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Leonard’s mom and your writing

June 6, 2013

Christine Baranski is a talented actress, judging from her body of work. When your body of work has a four-decade long entry in IMDB, you’re doing something right. She’s currently starring on The Good Wife, where she’s done 90 episodes of work. And yet, for me, she’s always going to be Leonard Hoffstadter’s mom on The Big Bang Theory.

If you don’t watch the show, Leonard and his roommate Sheldon are the kids who always got beaten up in middle school, then geeked their way through college and graduate school to high-paying gigs in academia or the private sector. Baranski’s character, Beverly, is an emotionless science geek whose relationship with her son is as distant and cold as Neptune. She’s quite funny in the role and the way she appears in underlines the character.

So my wife has started watching The Good Wife on Netflix and it was on as I passed through the living room the other day. In it, Baranski was doing her day job, playing litigator Diane Lockhart.

Except she wasn’t Diane Lockhart to me. She was Leonard’s mom. And she may always be Leonard’s mom.

It’s known as typecasting (duh!) and it’s why no one from the original Star Trek will ever be more than Mr. Spock (for instance), playing a different role.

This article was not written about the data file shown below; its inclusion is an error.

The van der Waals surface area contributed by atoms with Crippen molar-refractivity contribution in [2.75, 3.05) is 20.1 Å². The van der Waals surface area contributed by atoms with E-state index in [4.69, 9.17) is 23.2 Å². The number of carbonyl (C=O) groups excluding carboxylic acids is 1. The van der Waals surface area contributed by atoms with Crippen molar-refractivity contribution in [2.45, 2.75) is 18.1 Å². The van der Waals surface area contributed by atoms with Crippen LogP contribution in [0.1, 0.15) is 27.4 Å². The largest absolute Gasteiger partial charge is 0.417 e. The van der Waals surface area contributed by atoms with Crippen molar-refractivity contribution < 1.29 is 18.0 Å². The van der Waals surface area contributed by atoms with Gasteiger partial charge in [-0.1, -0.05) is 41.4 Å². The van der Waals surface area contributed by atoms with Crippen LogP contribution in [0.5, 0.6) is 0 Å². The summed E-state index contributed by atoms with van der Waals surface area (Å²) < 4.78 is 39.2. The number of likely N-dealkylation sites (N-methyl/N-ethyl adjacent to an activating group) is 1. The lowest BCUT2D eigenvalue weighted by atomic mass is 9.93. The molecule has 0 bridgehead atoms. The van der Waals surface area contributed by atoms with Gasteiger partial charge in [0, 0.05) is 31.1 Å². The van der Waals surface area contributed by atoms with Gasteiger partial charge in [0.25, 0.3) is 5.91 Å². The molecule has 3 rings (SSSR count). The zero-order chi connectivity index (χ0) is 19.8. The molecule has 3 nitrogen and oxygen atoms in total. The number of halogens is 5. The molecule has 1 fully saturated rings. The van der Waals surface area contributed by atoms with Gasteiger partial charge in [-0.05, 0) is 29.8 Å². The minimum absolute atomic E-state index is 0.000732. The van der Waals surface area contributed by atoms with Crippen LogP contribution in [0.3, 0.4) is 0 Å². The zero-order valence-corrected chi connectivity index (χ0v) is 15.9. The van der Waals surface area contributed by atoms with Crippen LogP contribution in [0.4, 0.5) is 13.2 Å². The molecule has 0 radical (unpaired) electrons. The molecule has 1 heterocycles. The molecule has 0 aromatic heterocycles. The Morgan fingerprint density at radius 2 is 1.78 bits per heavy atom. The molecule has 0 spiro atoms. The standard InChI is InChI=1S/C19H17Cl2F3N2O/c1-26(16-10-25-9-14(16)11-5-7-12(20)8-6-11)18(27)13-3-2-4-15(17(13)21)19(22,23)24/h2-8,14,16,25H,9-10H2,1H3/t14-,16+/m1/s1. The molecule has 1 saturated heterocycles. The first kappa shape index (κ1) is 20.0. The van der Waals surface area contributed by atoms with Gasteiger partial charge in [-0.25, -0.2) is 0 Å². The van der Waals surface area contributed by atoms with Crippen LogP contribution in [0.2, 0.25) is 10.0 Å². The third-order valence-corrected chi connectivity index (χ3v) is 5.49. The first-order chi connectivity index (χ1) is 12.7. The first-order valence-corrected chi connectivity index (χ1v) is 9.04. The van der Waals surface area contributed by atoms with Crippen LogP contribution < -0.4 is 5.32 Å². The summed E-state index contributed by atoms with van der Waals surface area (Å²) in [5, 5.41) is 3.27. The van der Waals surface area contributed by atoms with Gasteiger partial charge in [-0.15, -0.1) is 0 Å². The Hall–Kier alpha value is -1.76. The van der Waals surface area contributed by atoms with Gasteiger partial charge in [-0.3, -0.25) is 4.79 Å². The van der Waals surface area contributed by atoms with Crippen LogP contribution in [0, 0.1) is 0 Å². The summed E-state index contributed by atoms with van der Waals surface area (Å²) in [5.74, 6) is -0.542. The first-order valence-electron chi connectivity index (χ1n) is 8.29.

The same can happen to your writing. If you have a certain style or genre, it can be difficult to break out. Some authors never do. In fact, some authors use pen names to write outside genre just for that reason.

My writing has kind of fallen into that pattern. Typically, it’s first-person and kind of sparse, with a comically cynical voice. Sure, that’s been done to death, but I’d like to think I can bring it off with just enough originality to be worthwhile.

But that’s the beauty of short stories. You can try new things out. For instance, I’ve written short stories in third-person from both the male and female point of view. I’ve written less cynical work and played with changing my voice. I’ve tried different themes.

If I’m working on the big work-in-progress and things aren’t going well, sometimes a try at a short story can change things up enough to get the juices flowing and help me not to become what Christine Baranski is to me.

It helps me not to be Leonard’s mom.

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